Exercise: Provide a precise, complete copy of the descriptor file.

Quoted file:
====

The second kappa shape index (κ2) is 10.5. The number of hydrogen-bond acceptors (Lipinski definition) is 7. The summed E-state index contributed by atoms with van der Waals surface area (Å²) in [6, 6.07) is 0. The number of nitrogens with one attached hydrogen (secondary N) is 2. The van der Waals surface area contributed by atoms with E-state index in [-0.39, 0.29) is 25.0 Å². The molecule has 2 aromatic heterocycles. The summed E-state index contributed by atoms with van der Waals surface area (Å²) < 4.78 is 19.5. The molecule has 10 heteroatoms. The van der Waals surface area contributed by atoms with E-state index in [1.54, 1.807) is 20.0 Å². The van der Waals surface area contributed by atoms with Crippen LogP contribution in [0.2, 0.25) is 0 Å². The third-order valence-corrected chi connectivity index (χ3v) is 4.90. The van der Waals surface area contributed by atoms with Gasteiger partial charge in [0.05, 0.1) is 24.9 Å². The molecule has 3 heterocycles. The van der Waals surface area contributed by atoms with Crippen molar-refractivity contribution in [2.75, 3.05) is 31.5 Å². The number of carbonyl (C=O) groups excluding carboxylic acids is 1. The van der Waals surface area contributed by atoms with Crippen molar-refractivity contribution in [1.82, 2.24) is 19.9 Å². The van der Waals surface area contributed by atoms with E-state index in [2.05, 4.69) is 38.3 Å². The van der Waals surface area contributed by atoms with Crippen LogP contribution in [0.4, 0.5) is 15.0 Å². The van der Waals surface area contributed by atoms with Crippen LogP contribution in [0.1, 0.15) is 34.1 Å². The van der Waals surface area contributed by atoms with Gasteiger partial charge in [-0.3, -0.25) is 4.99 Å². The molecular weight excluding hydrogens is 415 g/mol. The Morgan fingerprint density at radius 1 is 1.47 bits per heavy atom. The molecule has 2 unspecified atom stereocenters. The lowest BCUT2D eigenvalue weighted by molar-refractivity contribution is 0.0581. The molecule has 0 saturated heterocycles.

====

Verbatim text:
The second kappa shape index (κ2) is 10.5. The number of hydrogen-bond acceptors (Lipinski definition) is 7. The summed E-state index contributed by atoms with van der Waals surface area (Å²) in [6, 6.07) is 0. The number of nitrogens with one attached hydrogen (secondary N) is 2. The van der Waals surface area contributed by atoms with E-state index in [-0.39, 0.29) is 25.0 Å². The molecule has 2 aromatic heterocycles. The summed E-state index contributed by atoms with van der Waals surface area (Å²) < 4.78 is 19.5. The molecule has 10 heteroatoms. The van der Waals surface area contributed by atoms with E-state index in [1.54, 1.807) is 20.0 Å². The van der Waals surface area contributed by atoms with Crippen LogP contribution in [0.2, 0.25) is 0 Å². The third-order valence-corrected chi connectivity index (χ3v) is 4.90. The van der Waals surface area contributed by atoms with Gasteiger partial charge in [0.05, 0.1) is 24.9 Å². The molecule has 3 heterocycles. The van der Waals surface area contributed by atoms with Crippen molar-refractivity contribution in [2.75, 3.05) is 31.5 Å². The number of carbonyl (C=O) groups excluding carboxylic acids is 1. The van der Waals surface area contributed by atoms with Crippen molar-refractivity contribution in [1.82, 2.24) is 19.9 Å². The van der Waals surface area contributed by atoms with E-state index in [2.05, 4.69) is 38.3 Å². The van der Waals surface area contributed by atoms with Crippen LogP contribution in [0.4, 0.5) is 15.0 Å². The van der Waals surface area contributed by atoms with Crippen LogP contribution in [0.1, 0.15) is 34.1 Å². The van der Waals surface area contributed by atoms with Gasteiger partial charge in [-0.3, -0.25) is 4.99 Å². The molecular weight excluding hydrogens is 415 g/mol. The Morgan fingerprint density at radius 1 is 1.47 bits per heavy atom. The molecule has 2 unspecified atom stereocenters. The lowest BCUT2D eigenvalue weighted by molar-refractivity contribution is 0.0581. The molecule has 0 saturated heterocycles.